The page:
During his first full season as a starter in the NBA, Markieff Morris was one of the Suns' most productive players. Few fans will argue with that assertion. Most would probably peg him at first among the list of big men, and 3rd or 4th overall behind guards such as Eric Bledsoe, Goran Dragic and Brandon Knight. Ryan McDonough even had the audacity following the Dragic trade to say that Markieff, not Dragic, was one of the team's best players.
And yet, the Markieff Morris fan club is shrinking. Ask most Suns fans what they think of the eldest twin and the answer will likely contain the word "headcase". Somehow Markieff made himself a controversial player despite his positive on-court production, and that does not bode well for his future with the organization. Let's take a bit more of a thorough look at all aspects of Keef.
For long stretches of time this season, Markieff was the team's only productive power forward. Anthony Tolliver struggled, as did Marcus Morris when he was moved to the PF slot. Brandan Wright was considerably more efficient, but when Alex Len went down he was focused on playing center. Even P.J. Tucker had to slide over to PF occasionally out of necessity.
Overall, Morris finished the season ranking 3rd on the roster in PPG, 3rd in RPG, 5th in PER and 3rd in WS (win shares). His PER actually dropped from 18.4 in '13-14 to 15.8 in '14-15, but that can largely be attributed to Morris' shift from the second unit to the starting lineup, where he consistently faced tougher competition.
I can't talk about the best of Keef without mentioning his clutch scoring. You can argue whether he could be a starter on a contending team or not, but he certainly stepped up in clutch situations for this mediocre one.
In "clutch situations", which I'm defining as any situation with a point differential of 3 or less and in the final 2 minutes of the game, Morris shot 19-35 from the field, which is an astounding 54.3 percent. Among all players with at least 20 field-goal attempts in such situations, that ranked 2nd behind only Anthony Davis (who shot 14-20).
For a visual of that data, check out the graphic below. Notice that Eric Bledsoe was not too far behind Morris, also ranking near the top of the list.
Many fans don't like "ISO" ball, but in certain situations it can be an effective strategy, if only as a bail out method when all other offensive options fail. Markieff excelled in isolation situations all season long, shooting 50-111 (45%) on such shots. That's a higher percentage than James Harden, LeBron James, DeMarcus Cousins, Carmelo Anthony, Chris Paul, Anthony Davis, Stephen Curry, and a wide range of other star players for whom isolation is a significant method of production. Most of Keef's shots were from mid-range, where he was especially deadly.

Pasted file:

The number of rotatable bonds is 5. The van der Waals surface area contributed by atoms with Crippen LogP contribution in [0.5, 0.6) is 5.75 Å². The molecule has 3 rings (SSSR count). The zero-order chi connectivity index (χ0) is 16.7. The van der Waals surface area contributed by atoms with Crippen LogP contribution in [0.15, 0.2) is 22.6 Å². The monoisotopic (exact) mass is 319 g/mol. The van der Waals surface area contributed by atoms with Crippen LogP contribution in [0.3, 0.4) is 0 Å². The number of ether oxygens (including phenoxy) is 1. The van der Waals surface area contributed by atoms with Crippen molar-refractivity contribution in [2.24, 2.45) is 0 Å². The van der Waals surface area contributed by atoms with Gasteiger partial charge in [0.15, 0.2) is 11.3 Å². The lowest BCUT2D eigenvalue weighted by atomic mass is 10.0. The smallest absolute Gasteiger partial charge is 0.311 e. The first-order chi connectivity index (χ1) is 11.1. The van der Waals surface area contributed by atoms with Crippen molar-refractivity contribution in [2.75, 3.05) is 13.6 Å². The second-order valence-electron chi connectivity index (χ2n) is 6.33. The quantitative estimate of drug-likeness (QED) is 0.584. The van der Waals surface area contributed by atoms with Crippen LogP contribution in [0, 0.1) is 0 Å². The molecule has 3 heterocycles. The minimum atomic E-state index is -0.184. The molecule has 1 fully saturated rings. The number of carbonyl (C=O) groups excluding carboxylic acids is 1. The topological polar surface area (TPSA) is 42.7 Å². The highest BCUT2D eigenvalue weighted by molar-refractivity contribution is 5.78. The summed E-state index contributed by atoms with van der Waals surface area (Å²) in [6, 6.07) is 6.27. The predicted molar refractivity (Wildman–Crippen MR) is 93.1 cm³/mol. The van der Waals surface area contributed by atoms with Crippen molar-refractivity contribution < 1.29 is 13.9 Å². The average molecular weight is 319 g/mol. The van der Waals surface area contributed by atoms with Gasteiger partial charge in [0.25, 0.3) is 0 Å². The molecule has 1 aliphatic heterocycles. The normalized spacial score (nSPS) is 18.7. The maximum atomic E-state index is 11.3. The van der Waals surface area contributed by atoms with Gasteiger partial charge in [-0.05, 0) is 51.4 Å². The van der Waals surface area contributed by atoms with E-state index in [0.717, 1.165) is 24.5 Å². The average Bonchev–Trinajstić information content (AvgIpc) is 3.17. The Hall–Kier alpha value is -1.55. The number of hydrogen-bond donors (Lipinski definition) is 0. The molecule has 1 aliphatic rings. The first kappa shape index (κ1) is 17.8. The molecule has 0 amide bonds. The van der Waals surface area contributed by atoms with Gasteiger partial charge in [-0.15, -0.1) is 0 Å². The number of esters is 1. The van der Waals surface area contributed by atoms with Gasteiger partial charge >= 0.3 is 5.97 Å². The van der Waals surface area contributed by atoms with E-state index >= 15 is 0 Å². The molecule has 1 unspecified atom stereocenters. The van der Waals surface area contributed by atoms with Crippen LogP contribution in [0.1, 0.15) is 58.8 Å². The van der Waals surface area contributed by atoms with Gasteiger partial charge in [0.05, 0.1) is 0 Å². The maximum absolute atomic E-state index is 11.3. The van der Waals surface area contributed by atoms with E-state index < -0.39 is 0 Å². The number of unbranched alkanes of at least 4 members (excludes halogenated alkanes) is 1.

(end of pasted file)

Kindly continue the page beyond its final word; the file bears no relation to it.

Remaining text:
To be more specific, there were exactly 41 players who took at least 300 mid-range shots this season, according to NBA.com/stats. Markieff took 476, and he ranked 12th out of those 41 in FG% with a 44.5% clip. That ranked just above forwards such as Anthony Davis (43.4%) and LaMarcus Aldridge (41.5%), and just behind Nikola Vucevic (46.3%), Chris Bosh (46.4%) and Dirk Nowitzki (46.9%).
But don't forget about post play! Would it be surprising if I told you that Morris ranked 11th in the NBA this past season in total post-up possessions, making him one of the most commonly used post players? Of the 15 most used post players, Morris tied for 6th out of 15 in PPP, at 0.89 points per possession. He tied with Pau Gasol and finished behind only Big Al, Aldridge, the grind brothers (Randolph and Gasol), and finally Blake Griffin. But that puts him in elite company.
Morris' scoring is no secret, so let's now move on to one of the more underrated aspects of his game: his passing ability.
Markieff has increased his assist rate in each NBA season, gradually going from 1.9 assists per 36 minutes in his rookie year to 2.7 assists per 36 in '14-15.
That may not seem particularly impressive, as there are other forwards such as Blake Griffin who can blow that figure out of the water. However, Markieff's 10 games with at least 5 assists are no laughing matter.
What's most interesting to me is that Markieff consistently targeted Alex Len with his passes. If you have a few moments, I encourage you to watch this NBA.com playlist of Morris' 17 assists to Alex Len.
Seventeen assists doesn't seem like much, but also consider that Dragic, Thomas and Knight combined only assisted Len 25 times this season. In reality Markieff used both his ability to penetrate and ability to draw the defense towards him as a way to feed Len for easy dunks in the paint. It was frustrating to watch the guards often ignore Alex on offense, but you could always count on Keef to look for him. The same holds true for the Markieff-Wright combo, which makes Markieff an effective long-term option at PF not only for his scoring but for his passing as well.
For more evidence of that, look at the following chart. I calculated what percentage of each player's assists went to Alex Len as a way of noting how often they generated easy points in the paint. Originally I wanted to include Wright as well, but that would have skewed data against Thomas and Dragic (as they did not have many opportunities to share the floor with Wright).
First of all, let's all appreciate Gerald's ability to find Len in the paint. But Markieff ranks 3rd on this list, ahead of guards like Thomas and Dragic as well as forwards like Marcus and Tucker (who assisted Len just 4 times).